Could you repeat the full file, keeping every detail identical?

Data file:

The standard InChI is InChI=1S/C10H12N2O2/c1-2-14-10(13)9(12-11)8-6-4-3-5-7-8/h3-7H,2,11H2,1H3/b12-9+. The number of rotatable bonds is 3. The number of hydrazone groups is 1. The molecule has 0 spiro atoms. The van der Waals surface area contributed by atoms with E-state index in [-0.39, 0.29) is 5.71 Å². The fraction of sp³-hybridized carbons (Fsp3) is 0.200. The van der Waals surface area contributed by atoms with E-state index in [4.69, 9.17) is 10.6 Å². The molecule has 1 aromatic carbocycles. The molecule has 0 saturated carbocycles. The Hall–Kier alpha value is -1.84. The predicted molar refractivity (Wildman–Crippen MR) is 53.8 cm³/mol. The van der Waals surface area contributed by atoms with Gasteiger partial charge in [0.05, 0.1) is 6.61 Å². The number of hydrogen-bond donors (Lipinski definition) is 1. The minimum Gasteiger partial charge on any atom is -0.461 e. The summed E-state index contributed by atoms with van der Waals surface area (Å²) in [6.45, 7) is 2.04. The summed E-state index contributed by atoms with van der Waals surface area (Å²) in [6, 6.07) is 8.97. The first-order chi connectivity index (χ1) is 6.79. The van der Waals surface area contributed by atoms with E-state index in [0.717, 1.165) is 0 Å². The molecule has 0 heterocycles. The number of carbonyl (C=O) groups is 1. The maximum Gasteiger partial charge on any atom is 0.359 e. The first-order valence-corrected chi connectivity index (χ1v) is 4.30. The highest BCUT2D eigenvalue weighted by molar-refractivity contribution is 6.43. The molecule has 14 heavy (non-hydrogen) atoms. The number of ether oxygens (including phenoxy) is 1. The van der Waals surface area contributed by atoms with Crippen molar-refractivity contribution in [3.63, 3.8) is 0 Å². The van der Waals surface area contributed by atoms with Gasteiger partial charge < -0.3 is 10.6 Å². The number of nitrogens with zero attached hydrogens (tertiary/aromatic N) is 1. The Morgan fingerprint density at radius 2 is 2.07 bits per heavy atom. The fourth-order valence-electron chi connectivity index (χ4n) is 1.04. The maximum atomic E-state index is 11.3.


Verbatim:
The standard InChI is InChI=1S/C10H12N2O2/c1-2-14-10(13)9(12-11)8-6-4-3-5-7-8/h3-7H,2,11H2,1H3/b12-9+. The number of rotatable bonds is 3. The number of hydrazone groups is 1. The molecule has 0 spiro atoms. The van der Waals surface area contributed by atoms with E-state index in [-0.39, 0.29) is 5.71 Å². The fraction of sp³-hybridized carbons (Fsp3) is 0.200. The van der Waals surface area contributed by atoms with E-state index in [4.69, 9.17) is 10.6 Å². The molecule has 1 aromatic carbocycles. The molecule has 0 saturated carbocycles. The Hall–Kier alpha value is -1.84. The predicted molar refractivity (Wildman–Crippen MR) is 53.8 cm³/mol. The van der Waals surface area contributed by atoms with Gasteiger partial charge in [0.05, 0.1) is 6.61 Å². The number of hydrogen-bond donors (Lipinski definition) is 1. The minimum Gasteiger partial charge on any atom is -0.461 e. The summed E-state index contributed by atoms with van der Waals surface area (Å²) in [6.45, 7) is 2.04. The summed E-state index contributed by atoms with van der Waals surface area (Å²) in [6, 6.07) is 8.97. The first-order chi connectivity index (χ1) is 6.79. The van der Waals surface area contributed by atoms with E-state index in [0.717, 1.165) is 0 Å². The molecule has 0 heterocycles. The number of carbonyl (C=O) groups is 1. The maximum Gasteiger partial charge on any atom is 0.359 e. The first-order valence-corrected chi connectivity index (χ1v) is 4.30. The highest BCUT2D eigenvalue weighted by molar-refractivity contribution is 6.43. The molecule has 14 heavy (non-hydrogen) atoms. The number of ether oxygens (including phenoxy) is 1. The van der Waals surface area contributed by atoms with Crippen molar-refractivity contribution in [3.63, 3.8) is 0 Å². The van der Waals surface area contributed by atoms with Gasteiger partial charge < -0.3 is 10.6 Å². The number of nitrogens with zero attached hydrogens (tertiary/aromatic N) is 1. The Morgan fingerprint density at radius 2 is 2.07 bits per heavy atom. The fourth-order valence-electron chi connectivity index (χ4n) is 1.04. The maximum atomic E-state index is 11.3.